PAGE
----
For years, we have believed that Title VII of the Civil Rights Act of 1964, the federal workplace anti-discrimination law that prohibits unequal treatment in the terms and conditions of employment based on a person’s race, sex (gender), religion, color, and national origin, nonetheless did not protect against sexual orientation discrimination. The courts have said that it does not, primarily because sexual orientation is not included in the statute. The courts have said that “because of sex” under Title VII includes sexual harassment—that still ugly and apparently rampant psycho-social malpractice now being outed at light speed against the rich and powerful. The courts have also said that harassing someone because she or he does not conform to gender norms or stereotypes is “because of sex” under the law. But this never seemed to include stereotypes about who people ought to couple with in their personal lives, who their life partners could be, who their sexual partners could be, their loved ones. That was a bridge too far. Until Judge Cathy Bissoon issued her opinion that sexual orientation discrimination in the workplace precisely violates Title VII’s prohibition against gender stereotyping, against a backdrop of hostile work environment facts that, no matter one’s political or religious beliefs, are about as offensive and objectionable as it gets. Judge Bissoon.
First, a bit of legislative history. Because sexual orientation discrimination was not included in the Civil Rights Act of 1964, on May 14, 1974, Reps. Bella Abzug and Ed Koch introduced the “Equity Act,” which would have added sexual orientation and gender identity to the protected classes specified in the Civil Rights Act, including Title VII, thus prohibiting discrimination in employment and public accommodations. The bill died in June 1974 but was reintroduced in May 2017. The Employment Non-Discrimination Act (ENDA) was first introduced in June 1994 to accomplish the same goals, but focused on employment—adding to Title VII’s protected classes, sexual orientation and gender identity. ENDA has gone nowhere, so lawyers have had to plead their clients’ cases as gender stereotyping cases in order to get into court.
Back to Judge Bisoon’s opinion. Dale Baxley worked as a telemarketer for Scott Medical Health Center. His supervisor was Robert McClendon. Baxley alleged that McClendon subjected him to harassing, offensive comments including calling him, “fag,” “faggot,” “fucking faggot,” and “queer,” and stating, “fucking queer can’t do your job.” This occurred three to four times a week, and upon learning that Baxley is gay and has a male partner, McClendon made statements such as “I always wondered how you fags have sex,” and “I don’t understand how you fucking fags have sex,” and “Who’s the Butch and who’s the Bitch?” For the avoidance of doubt, offensive remarks like these towards heterosexuals have long been violations of Title VII that employers approach with a “zero tolerance” policy: this gets you fired.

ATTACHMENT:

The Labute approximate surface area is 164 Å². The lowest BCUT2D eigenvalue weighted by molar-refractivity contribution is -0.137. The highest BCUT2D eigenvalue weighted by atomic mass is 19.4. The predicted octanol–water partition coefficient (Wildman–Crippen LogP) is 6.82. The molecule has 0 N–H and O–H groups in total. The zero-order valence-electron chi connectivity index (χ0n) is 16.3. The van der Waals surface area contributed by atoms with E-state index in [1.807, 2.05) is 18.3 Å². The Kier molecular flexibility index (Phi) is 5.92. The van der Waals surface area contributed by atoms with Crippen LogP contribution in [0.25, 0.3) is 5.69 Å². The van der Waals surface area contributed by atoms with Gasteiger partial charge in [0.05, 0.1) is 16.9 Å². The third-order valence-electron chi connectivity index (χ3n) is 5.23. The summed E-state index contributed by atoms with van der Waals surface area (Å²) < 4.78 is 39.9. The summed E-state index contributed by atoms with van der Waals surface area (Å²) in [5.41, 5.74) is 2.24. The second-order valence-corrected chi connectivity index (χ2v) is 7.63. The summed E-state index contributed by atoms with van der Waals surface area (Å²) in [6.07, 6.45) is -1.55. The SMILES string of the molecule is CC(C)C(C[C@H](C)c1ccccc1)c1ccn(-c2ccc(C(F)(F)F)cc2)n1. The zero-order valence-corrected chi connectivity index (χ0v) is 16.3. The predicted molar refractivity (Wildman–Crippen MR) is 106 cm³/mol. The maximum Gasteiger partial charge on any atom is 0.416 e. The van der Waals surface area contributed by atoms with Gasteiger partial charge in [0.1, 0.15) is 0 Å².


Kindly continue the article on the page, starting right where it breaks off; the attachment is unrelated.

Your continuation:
The Equal Employment Opportunity Commission instituted the lawsuit against Scott Medical Health Center after it first investigated Charges of discrimination brought by five of Baxley’s female co-workers who had alleged hostile work environment discrimination, whose investigations had uncovered Baxley’s facts too. In those five other charges, the women had been subjected to unwanted touching, offensive remarks, and disfavorable employment decisions by McClendon. He picked on everyone.
Judge Bisoon’s holding must be quoted, because I believe her opinion is likely to become the law in other jurisdictions absent technical arguments to the contrary.
There is no more obvious form of sex stereotyping than making a determination that a person should conform to heterosexuality. As the EEOC states, “discriminating against a person because of the sex of that person’s romantic partner necessarily involves stereotypes about ‘proper’ roles in sexual relationships – that men are and should only be sexually attracted to women, not men.” This discriminatory evil is more than reasonably comparable to the evil identified by the Supreme Court in Price Waterhouse. Indeed, the Court finds discrimination on the basis of sexual orientation is, at its very core, sex stereotyping plain and simple; there is no line separating the two. Contra Prowel, 579 F.3d at 291 (“The line between sexual orientation discrimination and discrimination “because of sex” can be difficult to draw.”). It is, in the view of the undersigned, a distinction without a difference. Forcing an employee to fit into a gendered expectation—whether that expectation involves physical traits, clothing, mannerisms or sexual attraction—constitutes sex stereotyping and, under Price Waterhouse, violates Title VII. Simply put, Mr. McClendon’s alleged conduct toward Mr. Baxley “stemmed from an impermissibly cabined view of the proper behavior” of men. Price Waterhouse, 490 U.S. at 236-37.
Judge Bisoon does have logic on her side, and her opinion is well-grounded in Supreme Court precedent as well as that of the Courts of Appeal. Here’s the thing. I hope employers and the lawyers who counsel them didn’t need a legal opinion upon which to rely, to advise clients that offensive, harassing behavior in the workplace based on any criteria is off limits, should be prohibited, and should be handled as though it were already unlawful. But we now have precedent. And it is well reasoned and authoritative.
As I have written many times before, guard your employees against harassment. Publish and conduct training on a legally compliant workplace harassment policy. Many policies for years now have included sexual orientation as a “protected category.” It has long been the right thing to do. Now, arguably, it’s the law, y’all.